Compared with the Yak-26, a new bomber's takeoff weight increased to 12885 kg (normal bomb load of 1200 kg and 3200 kg of fuel left). Afterburner was able to reach a top speed of 1500 km / h. It was supposed to reach a ceiling in the 17,800 meters, but because of the self-switching afterburner achieved only 16,300 m. The pilots noticed quite satisfactory stability and control, good takeoff and landing characteristics (run and run ranged from 850 to 950 m). Re-assembly of the bow cockpit was approved by the factory not only for pilots, but also navigators. During the tests to improve the longitudinal stability, the aerodynamic ridges were installed at the root of the wing. In addition, by analogy with the second prototype Yak-27R with extended wingtips, became the advocate for the rocker-wing fairing supports.
The second prototype (Yak-28-2) also got a serial remake of the Yak-26. From Yak-28-1 aircraft differed mainly new engines R-11AF-300 with a thrust in afterburner at 5750 kgs. Their use is required to develop new gondola with increased cross-sectional area, and air intakes oval. At the entrance to the air intake was established the central body of the new design, and the output of the engine nacelles - Laval nozzle, which, according to estimates, was to provide extra traction.
These nacelles were developed under the leadership of new chief engine department OKB Polikovskiy, former head of CIAM. When the trial began, it became clear that the acceleration of aircraft from M = 1.3 to M = 1.6 was very slow, and attempts to reach a maximum speed were associated with fuel consumption so large that it may not be enough to return to the airfield. To reduce the loss, air intakes were equipped with central cone-off, which was put forward when the speed corresponding to M = 1.45.
The Yak-28-2 carried out a number of other improvements. In particular, the resettable stabilizer was added. Wing skin at the root portion of the initiative after consultation TsAGI was replaced by steel. Checking the basic flight characteristics showed that the maximum speed of the aircraft near the ground is 950 km / h and at an altitude of 12,000 m -1250 km / h. During the test pilot OKB V.P.Smirnov flew to "Tretyakov" - one of the suburban unpaved airfields, which made landing and take off from unpaved runways with cement mock bomb weighing 1500 kg. After this test pilot and navigator N.M.Shipovsky S.G.Petuhov flew the bomber to Saratov, where it carried out jointly with the military bombing at supersonic speed.
After finishing precision bombs to reset norms subsonic bomber, the main efforts focused on refining the nacelle and research new nozzle. However, even before their completion, the General Designer, inspired by the first success, decided to pass theaircraft in the GK NII VVS on state tests. The Institute's leading pilot of this machine has been assigned to the n-F.M.Sobolevsky, navigator - A.M.Halyavin.
In one of the operations on the airplane fuel disconnection occurred, and then the crew made a safe emergency landing on the ground outside the airport. For heroism in the rescue of the prototype, the crew was awarded the Order of the Red Banner.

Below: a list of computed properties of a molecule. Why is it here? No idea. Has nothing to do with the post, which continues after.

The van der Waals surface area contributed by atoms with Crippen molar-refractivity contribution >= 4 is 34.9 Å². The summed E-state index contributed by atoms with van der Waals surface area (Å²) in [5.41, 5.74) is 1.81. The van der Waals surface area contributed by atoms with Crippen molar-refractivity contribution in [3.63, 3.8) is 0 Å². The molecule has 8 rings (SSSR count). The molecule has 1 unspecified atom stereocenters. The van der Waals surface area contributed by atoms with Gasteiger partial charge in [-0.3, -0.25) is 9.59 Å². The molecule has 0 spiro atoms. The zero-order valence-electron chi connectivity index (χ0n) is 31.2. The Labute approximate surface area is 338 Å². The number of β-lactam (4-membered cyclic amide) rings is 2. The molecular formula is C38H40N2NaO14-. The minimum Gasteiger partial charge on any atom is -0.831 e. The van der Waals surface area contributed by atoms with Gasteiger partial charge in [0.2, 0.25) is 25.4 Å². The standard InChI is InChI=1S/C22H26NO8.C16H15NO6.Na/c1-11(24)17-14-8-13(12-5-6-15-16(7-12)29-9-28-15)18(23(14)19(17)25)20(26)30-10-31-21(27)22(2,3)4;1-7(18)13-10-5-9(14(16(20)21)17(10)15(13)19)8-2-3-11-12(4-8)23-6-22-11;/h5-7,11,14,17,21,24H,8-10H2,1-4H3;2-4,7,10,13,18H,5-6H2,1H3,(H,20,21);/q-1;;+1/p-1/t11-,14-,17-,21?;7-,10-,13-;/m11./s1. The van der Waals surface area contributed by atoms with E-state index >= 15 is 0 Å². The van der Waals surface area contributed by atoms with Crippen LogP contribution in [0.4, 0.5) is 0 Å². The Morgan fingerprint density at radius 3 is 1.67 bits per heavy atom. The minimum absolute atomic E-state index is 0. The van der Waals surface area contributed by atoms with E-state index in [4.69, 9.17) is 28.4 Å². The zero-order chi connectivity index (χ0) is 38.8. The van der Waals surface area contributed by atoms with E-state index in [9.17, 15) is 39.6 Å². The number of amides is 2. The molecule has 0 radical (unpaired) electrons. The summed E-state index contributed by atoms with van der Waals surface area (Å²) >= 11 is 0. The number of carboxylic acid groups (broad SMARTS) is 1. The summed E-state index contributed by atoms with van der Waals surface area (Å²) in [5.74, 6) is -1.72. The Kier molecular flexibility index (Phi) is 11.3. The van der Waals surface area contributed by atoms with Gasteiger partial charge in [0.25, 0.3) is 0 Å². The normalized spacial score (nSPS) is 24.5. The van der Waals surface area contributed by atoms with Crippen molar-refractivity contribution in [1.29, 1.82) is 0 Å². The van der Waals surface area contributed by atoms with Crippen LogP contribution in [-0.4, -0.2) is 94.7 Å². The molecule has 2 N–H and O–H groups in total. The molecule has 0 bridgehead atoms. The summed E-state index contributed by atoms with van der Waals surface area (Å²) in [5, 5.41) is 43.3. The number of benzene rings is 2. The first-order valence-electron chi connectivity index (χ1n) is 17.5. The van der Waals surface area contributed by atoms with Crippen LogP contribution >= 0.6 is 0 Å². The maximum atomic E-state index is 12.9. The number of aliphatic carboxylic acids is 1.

Despite the incident, the whole state tests went pretty quickly, because the Yak-28 was the only bomber at that time capable at altitudes of more than 10,000 m with a bomb load of 1200 kg to fly at a speed of about 1400 km / h. The third pilot vehicle Yak-28-3 (yellow tail number "56" was also allegedly converted from serial Yak-26 with the same tail number) for the design was similar to the second. It also participated in the trials.
Soon followed the decision to start serial production of the aircraft in an aircraft factory in Irkutsk. To assist this the enterprise directed a group of employees of OKB-115. The first production Yak-28 (a product "B") is not much different from the second prototype. Sights on them were limited, because the bombers were equipped with a telescopic sight, because radar has not yet been implemented in the series.
In 1960, the production Yak-28B front-line bomber was manufactured at the Irkutsk factory. The Yak-28 was the first serial tactic strike aircraft capable of flying the super-sound speed with full armament. The aircraft was equipped with the OPB-115 optic sight and RBP-3 radar bombsight. The production Yak-25Bs were tested by test pilots E.N. Tcheltsov, G.M. Kurkai, G.I. Starostenko, N.N. Ivanov, V.S.Prantskyavitchus, G.E. Bulanov, A,M. Yaroshevitch, V.P. Naurov.
The Yak-28P and the Su-15 were both produced at the same factory. During the Soviet period, the OKBs only did design and flight test work with workshops for building prototypes. The designs were then handed off to independent factories for production. The the Novosibirsk aircraft factory No. 153 was responsible for the Yak-28P production, and then assigned production of the Su-15 once it had passed its State acceptance trials in 1962. Given that both the Yak-28P and the Su-15 used the same powerplant and radar, producing both at the same plant made logistical sense.
The prototype Yak-28-64 was rolled out in 1966 and it proved in flight tests right off hand to be a dog. The Yak-28-64's performance was worse than that of the Yak-28P, the aircraft that was being superseded by the Su-15. Numerous unpleasant handling characteristics were uncovered and some of the landing issues present in the Yak-28P thought to be cured in the Yak-28-64 persisted (such as aileron reversal at high speeds). It didn't take long to realize that the Yak-28-64 was a dead end and the project was abandoned.
The attack versions of the Yak-28 had to be continually upgraded with no less than 10 versions, each in relatively small production batches. In total, attack units received about 350 Yak-28 of various modifications. In the mid-1970s the Yak-28 aircraft began to give way to the next generation of aircraft Su-24. The Yak-28 left its mark in the history of aircraft. Abroad, there were few such examples.